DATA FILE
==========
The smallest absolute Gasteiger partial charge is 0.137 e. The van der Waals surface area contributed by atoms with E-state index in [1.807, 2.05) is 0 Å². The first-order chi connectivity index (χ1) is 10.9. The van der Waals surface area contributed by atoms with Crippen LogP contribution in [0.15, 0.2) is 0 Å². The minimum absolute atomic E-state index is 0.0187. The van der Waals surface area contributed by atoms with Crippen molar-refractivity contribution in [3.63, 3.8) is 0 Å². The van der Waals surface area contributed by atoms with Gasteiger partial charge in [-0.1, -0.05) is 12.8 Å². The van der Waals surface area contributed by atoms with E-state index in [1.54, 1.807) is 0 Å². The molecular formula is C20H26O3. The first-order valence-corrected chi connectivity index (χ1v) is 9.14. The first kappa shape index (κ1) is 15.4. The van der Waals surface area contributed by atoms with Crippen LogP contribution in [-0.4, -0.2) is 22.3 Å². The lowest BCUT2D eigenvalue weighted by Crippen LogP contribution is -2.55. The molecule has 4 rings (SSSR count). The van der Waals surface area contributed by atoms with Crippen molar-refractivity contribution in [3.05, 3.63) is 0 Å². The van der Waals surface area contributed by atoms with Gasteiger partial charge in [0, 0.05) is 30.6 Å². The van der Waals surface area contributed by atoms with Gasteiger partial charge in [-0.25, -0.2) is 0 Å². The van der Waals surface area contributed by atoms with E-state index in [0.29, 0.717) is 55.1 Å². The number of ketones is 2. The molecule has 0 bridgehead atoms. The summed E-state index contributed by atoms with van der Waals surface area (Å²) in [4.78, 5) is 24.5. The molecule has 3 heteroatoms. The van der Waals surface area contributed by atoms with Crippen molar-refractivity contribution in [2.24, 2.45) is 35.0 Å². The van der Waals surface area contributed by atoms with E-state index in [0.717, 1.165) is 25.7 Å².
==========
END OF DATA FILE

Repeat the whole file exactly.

The smallest absolute Gasteiger partial charge is 0.137 e. The van der Waals surface area contributed by atoms with E-state index in [1.807, 2.05) is 0 Å². The first-order chi connectivity index (χ1) is 10.9. The van der Waals surface area contributed by atoms with Crippen LogP contribution in [0.15, 0.2) is 0 Å². The minimum absolute atomic E-state index is 0.0187. The van der Waals surface area contributed by atoms with Crippen molar-refractivity contribution in [3.63, 3.8) is 0 Å². The van der Waals surface area contributed by atoms with Gasteiger partial charge in [-0.1, -0.05) is 12.8 Å². The van der Waals surface area contributed by atoms with E-state index in [1.54, 1.807) is 0 Å². The molecular formula is C20H26O3. The first-order valence-corrected chi connectivity index (χ1v) is 9.14. The first kappa shape index (κ1) is 15.4. The van der Waals surface area contributed by atoms with Crippen LogP contribution in [-0.4, -0.2) is 22.3 Å². The lowest BCUT2D eigenvalue weighted by Crippen LogP contribution is -2.55. The molecule has 4 rings (SSSR count). The van der Waals surface area contributed by atoms with Crippen molar-refractivity contribution in [3.05, 3.63) is 0 Å². The van der Waals surface area contributed by atoms with Gasteiger partial charge in [0, 0.05) is 30.6 Å². The van der Waals surface area contributed by atoms with Gasteiger partial charge in [-0.25, -0.2) is 0 Å². The van der Waals surface area contributed by atoms with E-state index in [0.29, 0.717) is 55.1 Å². The number of ketones is 2. The molecule has 0 bridgehead atoms. The summed E-state index contributed by atoms with van der Waals surface area (Å²) in [4.78, 5) is 24.5. The molecule has 3 heteroatoms. The van der Waals surface area contributed by atoms with Crippen molar-refractivity contribution in [2.24, 2.45) is 35.0 Å². The van der Waals surface area contributed by atoms with E-state index in [0.717, 1.165) is 25.7 Å².